1182. Appropriateness of a Rapid Multiplex Gastrointestinal Panel in the Investigation of Suspected Infectious Diarrhea After Implementation at an Academic Medical Center
Session: Poster Abstract Session: Enteric Infections and Diagnostics
Friday, October 6, 2017
Room: Poster Hall CD
  • Beatty IDSA 2017 GI panel appropriateness FINAL.pdf (364.8 kB)
  • Background: The BioFire FilmArray™ Gastrointestinal (GI) Panel is a one hour multiplex real-time PCR test that can detect the presence of 22 GI pathogens (viral, bacterial, and parasitic) known to cause infectious diarrhea. Our tertiary-care academic medical center implemented the GI Panel for all cases of suspected infectious diarrhea replacing the previous conventional testing once utilized to detect GI pathogens. Since its implementation we have not had any criteria for ordering this test to aid healthcare providers.

    Methods: The aim of this IRB approved, retrospective investigation was to determine the appropriateness of ordering the GI panel at our academic institution. Cases were randomly selected, stratified by age group and result (specific pathogens or negative result) from May 2015 through April 2016 in the post-implementation period (n=400 of 1117 total tests). We developed appropriateness criteria for ordering the GI panel which included: passage of at least 3 unformed stools in 24 hours plus one or more enteric symptom (nausea, vomiting, abdominal pain/cramps, tenesmus, fecal urgency, moderate to severe flatulence), and one of the following: grossly bloody diarrhea (dysenteric), persistent diarrhea (14 – 30 days), worsening or relapsing diarrhea, fever ≥ 101 F°, severe diarrhea > 10 bouts in 24hrs, immunosuppression, pregnancy, food handler, infant < 1 year and their care takers, age ≥ 65 years old, concern for disseminated GI infection, with no previous GI panel testing in the past 30 days.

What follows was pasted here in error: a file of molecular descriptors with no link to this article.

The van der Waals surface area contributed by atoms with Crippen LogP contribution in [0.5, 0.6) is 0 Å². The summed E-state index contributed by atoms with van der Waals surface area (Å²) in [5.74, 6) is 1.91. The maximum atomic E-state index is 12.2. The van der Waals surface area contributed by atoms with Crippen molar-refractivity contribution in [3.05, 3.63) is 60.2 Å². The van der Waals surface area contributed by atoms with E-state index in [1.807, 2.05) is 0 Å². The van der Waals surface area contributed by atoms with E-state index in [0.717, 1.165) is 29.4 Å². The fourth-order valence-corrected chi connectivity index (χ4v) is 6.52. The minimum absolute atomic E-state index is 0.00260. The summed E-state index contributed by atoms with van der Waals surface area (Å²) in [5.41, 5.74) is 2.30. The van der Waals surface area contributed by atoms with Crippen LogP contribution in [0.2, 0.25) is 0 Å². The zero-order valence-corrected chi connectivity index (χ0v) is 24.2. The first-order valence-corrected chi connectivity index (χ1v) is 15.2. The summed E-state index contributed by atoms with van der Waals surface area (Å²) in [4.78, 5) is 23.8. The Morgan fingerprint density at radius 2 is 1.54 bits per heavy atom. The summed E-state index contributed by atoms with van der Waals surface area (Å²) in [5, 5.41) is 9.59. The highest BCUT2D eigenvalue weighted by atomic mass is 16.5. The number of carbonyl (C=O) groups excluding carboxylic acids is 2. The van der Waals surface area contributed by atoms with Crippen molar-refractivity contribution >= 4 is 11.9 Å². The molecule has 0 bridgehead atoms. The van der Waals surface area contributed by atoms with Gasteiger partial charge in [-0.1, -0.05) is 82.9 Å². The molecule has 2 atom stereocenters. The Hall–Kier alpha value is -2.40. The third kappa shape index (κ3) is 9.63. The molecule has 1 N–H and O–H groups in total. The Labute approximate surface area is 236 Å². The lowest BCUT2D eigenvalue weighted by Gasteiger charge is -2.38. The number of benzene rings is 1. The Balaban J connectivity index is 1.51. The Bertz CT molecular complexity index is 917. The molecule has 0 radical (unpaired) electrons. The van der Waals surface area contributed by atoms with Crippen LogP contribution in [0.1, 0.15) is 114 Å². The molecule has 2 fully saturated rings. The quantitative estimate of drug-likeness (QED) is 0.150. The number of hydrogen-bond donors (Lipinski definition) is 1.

Results: Overall appropriateness of GI panel testing based off our generated criteria was 36% (n=144/400). This included all tests ordered in the outpatient clinics, emergency department, inpatient medical/surgical wards, and intensive care units.

    Conclusion: Currently there is not a well-established standard criteria for ordering the GI panel for investigating suspected infectious diarrhea. After implementation at our academic tertiary-care medical center the GI panel was used inappropriately in most cases without a criteria for ordering in place to aid clinicians. Educating healthcare providers about appropriate testing indications is being performed. Further studies are needed to assess if our generated criteria will lead to decreased costs and unnecessary testing.

    Norman Beatty, MD1, David Nix, PharmD2, Jessica August, MD1, Roberto Swazo, MD1, Janame Kottey, MD1, Kyle Mckeown, MPH3, Mohannad Alshibani, PharmD2,4, Wanda Petty, BS5, Kathryn Matthias, PharmD2 and Mayar Al Mohajer, MD, MBA, CAQ, FACP6, (1)Internal Medicine, University of Arizona College of Medicine at South Campus, Tucson, AZ, (2)Department of Pharmacy Practice and Science, University of Arizona College of Pharmacy, Tucson, AZ, (3)University of Arizona College of Medicine, Tucson, AZ, (4)College of Pharmacy, King Abdulaziz University, Jeddah, Saudi Arabia, (5)Department of Pathology, Banner University Medical Center, Tucson, AZ, (6)Department of Medicine, Division of Infectious Diseases, Baylor College of Medicine, Houston, TX


    N. Beatty, None

    D. Nix, None

    J. August, None

    R. Swazo, None

    J. Kottey, None

    K. Mckeown, None

    M. Alshibani, None

    W. Petty, None

    K. Matthias, None

    M. Al Mohajer, None

    Findings in the abstracts are embargoed until 12:01 a.m. PDT, Wednesday Oct. 4th with the exception of research findings presented at the IDWeek press conferences.